Another reason that's seldom appreciated for the hi-oil ratios we run in model engines is simply because that's the way it's always been. Back in the early days of model engine design and production, metals, machining and design simply weren't as good as they are today. Nor were the oils we used.
This meant that very high oil ratios (20%) were always recommended to provide a suitable safety-margin against engine damage.
But things are different today.
Now we have CNC-controlled machinery, far more exotic alloys and plating processes, and oils that offer vastly improved protection and lubrication.
Yet many manufacturers still recommend 20% oil and most commercial fuels contain at least 17% (at least in the USA).
However, given the advances in both engineering and oil technology, it is now possible in some cases to run as little as 10% oil without compromising the life or performance of an engine.
So why do manufacturers still recommend such high oil contents?
Well only a few advanced synthetic oils are good enough to allow a lower oil percentage to be safely used and since the engine manufacturer has no control over the oil, they play it safe and assume you're using an inferior brand.
Our club has been running its engines on just 12% of a hi-quality oil for nearly 18 months and there has not been a single lubrication-related problem in that time.
What we have noticed is that our engines run cooler, we get longer flight times for a given tank size, a lower and more reliable idle, easier starting (especially in winter), less exhaust residue on our models and several hundred RPMs more power than when used with higher percentages of lower-quality oil.
In fact, it's been our experience that when a lower percentage of a very hi-quality oil is used, it's like adding an extra 5% nitromethane, so that a 5% fuel performs like a 10% one. With nitro prices currently going through the roof and availability becoming an issue, that's a great way to save money without sacrificing performance.
So what makes a good oil and what are the choices? Read on...
On to part 2
If you found this information useful then please consider making a small donation towards the operation of this website.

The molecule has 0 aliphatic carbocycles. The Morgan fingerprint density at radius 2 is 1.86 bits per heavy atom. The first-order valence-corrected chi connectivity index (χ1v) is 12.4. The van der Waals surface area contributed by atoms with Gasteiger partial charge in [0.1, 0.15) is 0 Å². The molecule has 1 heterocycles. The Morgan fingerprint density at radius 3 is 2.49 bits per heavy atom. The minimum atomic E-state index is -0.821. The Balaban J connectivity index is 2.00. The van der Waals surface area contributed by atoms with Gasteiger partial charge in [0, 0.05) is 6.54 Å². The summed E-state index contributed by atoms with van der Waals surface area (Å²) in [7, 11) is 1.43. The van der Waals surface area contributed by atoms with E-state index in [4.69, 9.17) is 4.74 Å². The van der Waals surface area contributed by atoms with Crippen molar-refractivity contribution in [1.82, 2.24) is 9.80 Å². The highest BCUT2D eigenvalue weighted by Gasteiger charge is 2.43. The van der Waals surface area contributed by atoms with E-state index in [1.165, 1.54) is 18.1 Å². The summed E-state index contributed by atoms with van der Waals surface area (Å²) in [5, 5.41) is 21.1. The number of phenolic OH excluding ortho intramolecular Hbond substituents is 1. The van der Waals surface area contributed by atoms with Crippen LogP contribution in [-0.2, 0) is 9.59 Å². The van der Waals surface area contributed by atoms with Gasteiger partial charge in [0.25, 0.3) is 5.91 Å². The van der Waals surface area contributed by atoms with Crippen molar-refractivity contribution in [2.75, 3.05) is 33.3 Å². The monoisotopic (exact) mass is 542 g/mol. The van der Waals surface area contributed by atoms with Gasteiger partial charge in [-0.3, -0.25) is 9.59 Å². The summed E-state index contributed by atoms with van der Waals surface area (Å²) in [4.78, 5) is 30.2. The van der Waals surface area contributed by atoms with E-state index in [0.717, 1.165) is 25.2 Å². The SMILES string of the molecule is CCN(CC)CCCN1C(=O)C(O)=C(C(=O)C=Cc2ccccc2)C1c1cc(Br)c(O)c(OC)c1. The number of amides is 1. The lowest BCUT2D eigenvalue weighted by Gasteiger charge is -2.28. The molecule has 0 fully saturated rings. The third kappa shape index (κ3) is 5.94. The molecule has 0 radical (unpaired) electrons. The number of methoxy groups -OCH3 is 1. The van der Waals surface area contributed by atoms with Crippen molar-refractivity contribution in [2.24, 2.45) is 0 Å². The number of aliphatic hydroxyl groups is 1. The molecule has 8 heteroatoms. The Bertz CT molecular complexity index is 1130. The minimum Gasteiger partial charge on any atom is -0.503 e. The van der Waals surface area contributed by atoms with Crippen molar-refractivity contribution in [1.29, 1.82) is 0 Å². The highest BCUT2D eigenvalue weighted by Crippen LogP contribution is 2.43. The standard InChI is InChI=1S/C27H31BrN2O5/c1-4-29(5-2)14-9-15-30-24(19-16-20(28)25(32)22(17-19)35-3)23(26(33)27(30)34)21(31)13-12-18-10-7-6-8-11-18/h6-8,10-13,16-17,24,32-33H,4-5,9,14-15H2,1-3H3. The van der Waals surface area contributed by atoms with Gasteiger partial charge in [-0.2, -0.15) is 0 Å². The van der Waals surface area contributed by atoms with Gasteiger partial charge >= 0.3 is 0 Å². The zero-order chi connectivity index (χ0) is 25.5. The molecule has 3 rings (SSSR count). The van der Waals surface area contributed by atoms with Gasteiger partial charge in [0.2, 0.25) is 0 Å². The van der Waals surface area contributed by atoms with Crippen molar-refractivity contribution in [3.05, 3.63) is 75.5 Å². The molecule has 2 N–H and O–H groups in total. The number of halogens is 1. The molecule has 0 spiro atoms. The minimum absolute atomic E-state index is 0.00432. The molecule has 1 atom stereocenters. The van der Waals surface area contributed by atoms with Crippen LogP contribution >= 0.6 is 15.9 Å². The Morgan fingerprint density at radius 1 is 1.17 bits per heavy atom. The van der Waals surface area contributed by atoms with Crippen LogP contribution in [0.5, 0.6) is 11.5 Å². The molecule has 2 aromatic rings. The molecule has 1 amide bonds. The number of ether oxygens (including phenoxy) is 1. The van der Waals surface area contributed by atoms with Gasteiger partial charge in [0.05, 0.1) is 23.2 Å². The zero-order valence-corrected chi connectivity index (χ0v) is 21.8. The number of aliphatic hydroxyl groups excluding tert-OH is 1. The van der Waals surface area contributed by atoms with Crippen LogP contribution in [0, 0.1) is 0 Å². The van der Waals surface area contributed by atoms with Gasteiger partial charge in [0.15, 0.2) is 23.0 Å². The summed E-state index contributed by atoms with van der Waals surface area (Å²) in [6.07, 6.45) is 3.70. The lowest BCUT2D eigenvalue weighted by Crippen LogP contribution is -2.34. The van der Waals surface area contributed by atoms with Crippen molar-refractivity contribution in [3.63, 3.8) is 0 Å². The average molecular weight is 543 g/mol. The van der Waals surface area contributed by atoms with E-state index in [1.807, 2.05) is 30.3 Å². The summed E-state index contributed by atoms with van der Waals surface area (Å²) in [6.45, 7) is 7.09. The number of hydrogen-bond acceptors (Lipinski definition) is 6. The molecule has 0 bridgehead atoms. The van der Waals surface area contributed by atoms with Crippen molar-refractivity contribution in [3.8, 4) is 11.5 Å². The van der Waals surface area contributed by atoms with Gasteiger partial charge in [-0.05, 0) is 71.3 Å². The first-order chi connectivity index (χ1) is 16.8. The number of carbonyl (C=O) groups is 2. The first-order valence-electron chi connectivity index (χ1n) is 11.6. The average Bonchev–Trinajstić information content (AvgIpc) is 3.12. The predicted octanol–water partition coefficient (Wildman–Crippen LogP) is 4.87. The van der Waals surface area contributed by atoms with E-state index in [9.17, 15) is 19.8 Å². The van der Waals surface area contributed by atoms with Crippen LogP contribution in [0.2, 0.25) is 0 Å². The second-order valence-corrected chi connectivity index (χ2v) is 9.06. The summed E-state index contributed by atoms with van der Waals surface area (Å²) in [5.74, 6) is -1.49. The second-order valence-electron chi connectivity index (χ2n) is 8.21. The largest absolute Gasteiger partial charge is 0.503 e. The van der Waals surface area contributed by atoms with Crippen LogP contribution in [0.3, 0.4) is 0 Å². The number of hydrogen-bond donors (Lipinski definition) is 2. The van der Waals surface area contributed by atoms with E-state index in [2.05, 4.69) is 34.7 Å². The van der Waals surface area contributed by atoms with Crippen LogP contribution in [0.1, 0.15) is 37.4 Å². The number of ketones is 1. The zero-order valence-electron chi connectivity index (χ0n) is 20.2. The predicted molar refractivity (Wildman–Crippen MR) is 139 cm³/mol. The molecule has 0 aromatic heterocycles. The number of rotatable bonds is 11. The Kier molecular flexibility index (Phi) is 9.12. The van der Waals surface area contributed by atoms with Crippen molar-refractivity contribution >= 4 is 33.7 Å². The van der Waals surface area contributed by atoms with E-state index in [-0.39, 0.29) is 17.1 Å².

Updated: 20 Sep 2012
Here's a blog that will keep you informed just what's going on behind the scenes at RC Model Reviews and also tells you a little more about myself.
23 Mar 2010
How come there's no compatibility between different brands of transmitters and receivers? Why can't you use a cheap Chinese receiver with your Futaba FASST radio?
4 Mar 2010
Since this has become a very frequently asked question, I've posted this simple guide to getting your product, or a product you're thinking of buying reviewed here at RCModelReviews
Useful information on what's inside your servos and how they work.
Important facts you should know about the oils that are used in our model engine fuels.
How well do five different 2.4GHz systems stack up when hit by interference? The answers are here, with more to come.
Yes it does work on model airplanes but there are some limitations involved with this bargain-basement radar speed gun.
These are possibly the world's worst servos, find out exactly why you should avoid these boat-anchors at any cost.
It's cheap but can it really stack up against other glow engines in the .90 market? Find out in this review.
How does this cheap 9-channel 2.4GHz radio system perform when compared to big-name systems that can cost two or three times as much? Have the Chinese finally developed a real contender with the iMax 9X?
Does all this 2.4GHz stuff have your head spinning?
I've done my best to demystify the whole subject so if you feel like a bit of learning, this is the stuff for you!
How can you tell when your engine needs new bearings? Who has the best prices and service on replacements? Just how do you change them? Get all that information and watch a great video tutorial anyone can follow.
The Chinese are now churning out a huge number of very reasonably priced no-name servos. But are they any good?
Nicad, NiMH, Li-Ion, LiPoly, LiFePO4, A123... the range of different battery types has never been greater. So how do they differ and what type should you be using?